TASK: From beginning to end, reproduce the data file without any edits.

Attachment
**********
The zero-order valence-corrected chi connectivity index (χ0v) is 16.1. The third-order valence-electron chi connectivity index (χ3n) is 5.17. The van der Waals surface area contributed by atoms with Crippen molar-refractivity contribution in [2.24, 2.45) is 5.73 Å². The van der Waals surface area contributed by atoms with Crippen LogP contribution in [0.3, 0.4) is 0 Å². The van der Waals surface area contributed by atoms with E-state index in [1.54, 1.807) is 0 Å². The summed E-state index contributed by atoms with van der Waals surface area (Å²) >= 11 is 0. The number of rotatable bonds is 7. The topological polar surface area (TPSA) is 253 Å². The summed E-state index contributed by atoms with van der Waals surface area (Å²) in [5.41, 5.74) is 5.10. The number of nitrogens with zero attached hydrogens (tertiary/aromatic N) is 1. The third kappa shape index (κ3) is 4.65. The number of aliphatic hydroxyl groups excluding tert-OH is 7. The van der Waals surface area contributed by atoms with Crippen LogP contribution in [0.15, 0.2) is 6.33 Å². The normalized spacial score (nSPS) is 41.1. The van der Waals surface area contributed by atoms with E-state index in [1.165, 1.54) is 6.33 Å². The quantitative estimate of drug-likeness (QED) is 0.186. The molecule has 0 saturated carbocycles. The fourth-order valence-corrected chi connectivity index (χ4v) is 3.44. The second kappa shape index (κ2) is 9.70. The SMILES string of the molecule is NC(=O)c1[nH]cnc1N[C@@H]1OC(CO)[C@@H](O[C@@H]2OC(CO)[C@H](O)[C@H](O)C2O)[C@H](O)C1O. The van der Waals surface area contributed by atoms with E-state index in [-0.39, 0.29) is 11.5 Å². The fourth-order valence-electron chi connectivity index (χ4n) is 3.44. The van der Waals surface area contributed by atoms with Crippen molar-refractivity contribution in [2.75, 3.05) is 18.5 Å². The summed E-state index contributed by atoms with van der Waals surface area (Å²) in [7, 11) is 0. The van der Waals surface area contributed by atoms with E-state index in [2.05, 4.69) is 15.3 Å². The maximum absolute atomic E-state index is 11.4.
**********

The zero-order valence-corrected chi connectivity index (χ0v) is 16.1. The third-order valence-electron chi connectivity index (χ3n) is 5.17. The van der Waals surface area contributed by atoms with Crippen molar-refractivity contribution in [2.24, 2.45) is 5.73 Å². The van der Waals surface area contributed by atoms with Crippen LogP contribution in [0.3, 0.4) is 0 Å². The van der Waals surface area contributed by atoms with E-state index in [1.54, 1.807) is 0 Å². The summed E-state index contributed by atoms with van der Waals surface area (Å²) >= 11 is 0. The number of rotatable bonds is 7. The topological polar surface area (TPSA) is 253 Å². The summed E-state index contributed by atoms with van der Waals surface area (Å²) in [5.41, 5.74) is 5.10. The number of nitrogens with zero attached hydrogens (tertiary/aromatic N) is 1. The third kappa shape index (κ3) is 4.65. The number of aliphatic hydroxyl groups excluding tert-OH is 7. The van der Waals surface area contributed by atoms with Crippen LogP contribution in [0.15, 0.2) is 6.33 Å². The normalized spacial score (nSPS) is 41.1. The van der Waals surface area contributed by atoms with E-state index in [1.165, 1.54) is 6.33 Å². The quantitative estimate of drug-likeness (QED) is 0.186. The molecule has 0 saturated carbocycles. The fourth-order valence-corrected chi connectivity index (χ4v) is 3.44. The second kappa shape index (κ2) is 9.70. The SMILES string of the molecule is NC(=O)c1[nH]cnc1N[C@@H]1OC(CO)[C@@H](O[C@@H]2OC(CO)[C@H](O)[C@H](O)C2O)[C@H](O)C1O. The van der Waals surface area contributed by atoms with E-state index in [-0.39, 0.29) is 11.5 Å². The fourth-order valence-electron chi connectivity index (χ4n) is 3.44. The van der Waals surface area contributed by atoms with Crippen molar-refractivity contribution in [2.75, 3.05) is 18.5 Å². The summed E-state index contributed by atoms with van der Waals surface area (Å²) in [7, 11) is 0. The van der Waals surface area contributed by atoms with E-state index in [2.05, 4.69) is 15.3 Å². The maximum absolute atomic E-state index is 11.4.